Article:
Simms: 'Indian boxers need better techniques, more tournaments'

JSW Sports' American coach Ronald Simms, who is in India to oversee Nikhat Zareen's performance at the National women's championship, spoke about his observations on Indian boxing in a small chat with Sportstar.

Ronald Simms believes the paucity of competitions for boxers impedes their rise.   -  Y. B. Sarangi

After having experienced a National boxing championship in India, American coach Ronald Simms is of the view that the country needs to tweak its approach towards coaching.

Simms, who has been working with JSW Sports since mid-September and serves US boxing as a volunteer coach, is here to oversee JSW-backed boxer Nikhat Zareen's performance in the National women's boxing championship.

Simms feels that pugilists need to perfect their techniques. “One thing I definitely see is that the boxers have a lot of heart. Some of their techniques may not be as good as others but they all come and give whatever they have,” Simms told Sportstar.

“There are a lot of coaches. From [what I have seen in] my short period, some techniques look different than what I used to see. For example, the punches they teach are correct but the foot movement is non-existent in getting to the target. They move and [when] they decide to throw in [the punch], they don't get to the target. I noticed that is one of the techniques which need improvement.”

According to Simms, it is tough to teach a boxer the right techniques once he/she graduates to a higher level. “It is very difficult because they have ingrained these [techniques] in them. When you try to tell them, the coaches say 'No, no’. Another flaw I see is, for some reason when they box and punch they want to rise. Power comes from the ground and by doing this you have no power and you are bigger [than the] target. Here [at the base], you have more foundation and stability. These are the basics of physical science.”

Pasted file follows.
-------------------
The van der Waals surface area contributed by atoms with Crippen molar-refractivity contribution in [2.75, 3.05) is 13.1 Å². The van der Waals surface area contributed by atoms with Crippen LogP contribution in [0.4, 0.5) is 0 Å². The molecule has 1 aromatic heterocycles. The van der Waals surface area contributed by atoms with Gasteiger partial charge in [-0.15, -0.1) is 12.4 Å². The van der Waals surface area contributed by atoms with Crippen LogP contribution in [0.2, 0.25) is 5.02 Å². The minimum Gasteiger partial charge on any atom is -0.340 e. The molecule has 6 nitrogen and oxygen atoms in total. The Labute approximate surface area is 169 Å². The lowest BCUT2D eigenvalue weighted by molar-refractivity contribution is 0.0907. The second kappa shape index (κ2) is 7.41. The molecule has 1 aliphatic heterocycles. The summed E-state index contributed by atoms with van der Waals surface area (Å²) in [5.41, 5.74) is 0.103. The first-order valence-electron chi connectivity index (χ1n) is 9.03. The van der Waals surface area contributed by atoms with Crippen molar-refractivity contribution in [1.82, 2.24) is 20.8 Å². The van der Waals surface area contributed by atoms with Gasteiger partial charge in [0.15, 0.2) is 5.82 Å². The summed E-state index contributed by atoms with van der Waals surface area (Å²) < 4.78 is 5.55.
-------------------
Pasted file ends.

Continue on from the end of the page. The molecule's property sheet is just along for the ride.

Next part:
'All coaches on the same page'

Simms prescribes coaches' training to improve the overall standard of boxers in the country. “My advice for India would be to have all coaches on the same page. Training camps for coaches about the fundamentals – punching and movement of feet etc. Then the coaches can spread it to the athletes and the athletes can progress.

“Also, another thing I have noticed, you only have state and National championships. You need more competitions which make one better. More the competitions, the better one gets. There are not enough competitions. They need to have more bouts against each other. The more you do, the sharper you become.”

On his association with JSW, Simms said apart from guiding former World junior champion Nikhat Zareen for the 2020 Olympics, he would groom talented boxers for the 2024 Games.

“Nikhat has the potential to win a gold medal in the 2020 Olympics. I am with the JSW Sports, where she has all the things she needs for training. It is specifically for the Olympic Games.

“I am working in Vizianagaram, that's where our new institute would be (most likely in January). 2020 is here as far as training is concerned. I am going to bring in some younger athletes, 12 or 13-year-olds, and train them so that India can win medals in 2024. That's my main goal. All countries are now focused on 2024,” said Simms, who is also open to help out the National federation.